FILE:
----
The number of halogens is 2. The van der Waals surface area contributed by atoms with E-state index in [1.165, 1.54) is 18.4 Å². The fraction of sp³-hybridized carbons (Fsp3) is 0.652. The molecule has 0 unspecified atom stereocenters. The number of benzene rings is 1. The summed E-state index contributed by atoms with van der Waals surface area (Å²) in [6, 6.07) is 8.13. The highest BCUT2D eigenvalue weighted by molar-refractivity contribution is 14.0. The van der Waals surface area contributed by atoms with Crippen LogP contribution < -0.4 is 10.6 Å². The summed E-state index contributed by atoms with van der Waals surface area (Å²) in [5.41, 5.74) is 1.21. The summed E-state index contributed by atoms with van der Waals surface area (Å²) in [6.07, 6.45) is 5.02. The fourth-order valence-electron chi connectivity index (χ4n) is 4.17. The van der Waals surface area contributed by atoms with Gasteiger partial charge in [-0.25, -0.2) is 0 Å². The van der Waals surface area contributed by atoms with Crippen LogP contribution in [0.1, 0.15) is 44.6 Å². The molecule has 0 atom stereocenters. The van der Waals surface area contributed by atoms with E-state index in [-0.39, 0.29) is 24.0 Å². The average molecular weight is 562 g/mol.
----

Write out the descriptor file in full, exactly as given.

The number of halogens is 2. The van der Waals surface area contributed by atoms with E-state index in [1.165, 1.54) is 18.4 Å². The fraction of sp³-hybridized carbons (Fsp3) is 0.652. The molecule has 0 unspecified atom stereocenters. The number of benzene rings is 1. The summed E-state index contributed by atoms with van der Waals surface area (Å²) in [6, 6.07) is 8.13. The highest BCUT2D eigenvalue weighted by molar-refractivity contribution is 14.0. The van der Waals surface area contributed by atoms with Crippen LogP contribution < -0.4 is 10.6 Å². The summed E-state index contributed by atoms with van der Waals surface area (Å²) in [5.41, 5.74) is 1.21. The summed E-state index contributed by atoms with van der Waals surface area (Å²) in [6.07, 6.45) is 5.02. The fourth-order valence-electron chi connectivity index (χ4n) is 4.17. The van der Waals surface area contributed by atoms with Gasteiger partial charge in [-0.25, -0.2) is 0 Å². The van der Waals surface area contributed by atoms with Crippen LogP contribution in [0.1, 0.15) is 44.6 Å². The molecule has 0 atom stereocenters. The van der Waals surface area contributed by atoms with E-state index in [-0.39, 0.29) is 24.0 Å². The average molecular weight is 562 g/mol.